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Author Topic: Can someone please explain to me WHY I should accept BTC over gold or silver?  (Read 5956 times)
cypherdoc
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May 20, 2011, 01:38:47 AM
 #41

A payment in a commodity that has no known exchange rate for any given time. A commodity that is very new and its future uncertain to those new to the BTC.

That's long term uncertainty. Take payments in BTC, sell the BTC in the short term and make your prices reflect that uncertainty. Then, if/when BTC crashes, it won't matter. It's fairly straightforward. You expand your market by accepting more than one method of payment.

Are you actually running a business that this would apply to or are you just looking for a debate?

I don't own any BTC and only heard about it last week. I came here because I wanted to see what the likely economic discussions were regarding BTC and other asset classes.

I DO own many USD which over the past five years or so I have been steadily trading for other things that will appreciate more, such as equities and commodities. Basically beyond paying for groceries and utility bills, USD serves basically two roles for me: to trade for gold equities and commodities, and to pay for things in the remote chance that my credit cards are declined. So as far as short-term currencies go, I am not really interested in holding things short-term unless I want to speculate, but there doesn't seem to be much opportunity to speculate in BTC.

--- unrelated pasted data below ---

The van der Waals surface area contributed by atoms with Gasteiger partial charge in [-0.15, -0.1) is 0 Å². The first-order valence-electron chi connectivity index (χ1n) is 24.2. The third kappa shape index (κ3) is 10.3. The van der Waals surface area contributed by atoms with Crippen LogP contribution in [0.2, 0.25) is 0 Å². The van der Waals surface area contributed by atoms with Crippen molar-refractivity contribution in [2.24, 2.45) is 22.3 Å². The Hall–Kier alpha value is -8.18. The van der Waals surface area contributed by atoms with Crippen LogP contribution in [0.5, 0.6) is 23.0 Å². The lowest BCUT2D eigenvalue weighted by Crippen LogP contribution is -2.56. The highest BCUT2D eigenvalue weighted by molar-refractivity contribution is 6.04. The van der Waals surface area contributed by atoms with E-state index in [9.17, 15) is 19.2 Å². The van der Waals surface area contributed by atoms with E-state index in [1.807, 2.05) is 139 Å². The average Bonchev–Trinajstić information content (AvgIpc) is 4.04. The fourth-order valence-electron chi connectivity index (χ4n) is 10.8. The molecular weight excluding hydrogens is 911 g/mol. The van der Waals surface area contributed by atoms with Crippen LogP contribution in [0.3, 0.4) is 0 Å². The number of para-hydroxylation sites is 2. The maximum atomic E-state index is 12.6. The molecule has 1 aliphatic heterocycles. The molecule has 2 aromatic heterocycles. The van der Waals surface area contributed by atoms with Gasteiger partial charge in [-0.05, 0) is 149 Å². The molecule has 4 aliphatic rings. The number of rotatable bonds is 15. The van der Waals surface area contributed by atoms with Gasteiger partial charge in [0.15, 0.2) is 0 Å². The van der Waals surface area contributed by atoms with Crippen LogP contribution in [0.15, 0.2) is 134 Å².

I have read some of the posts on here regarding anticipated problems concerning the longer term viability of BTC, but I am still left wondering why I should accept BTC as payment for something. If you can pay me in USD, CAD, AUD, or gold or something, then why should I choose BTC over any of those other items?

EDIT: I mean it seems to me that basically it boils down to confidence in the currency to stay viable over the long-term. And since newcomers are not going to instantly understand the cryptopgraphic principles behind BTC, why do you expect that this will continue to grow?

in comparison to USD, btc's will level off in supply which will at the least stabilize if not increase their value. 
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cypherdoc
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May 20, 2011, 01:42:23 AM
 #42

You need to check out www.mtgox.com if you think there isn't ample opportunity to speculate in bitcoins.

I notice on that website they allow users to trade in dark pools. This basically allows for large transactions to occur without sending a corresponding price signal to other market participants. How exactly is this beneficial to the market as whole, as opposed to those in the dark pools?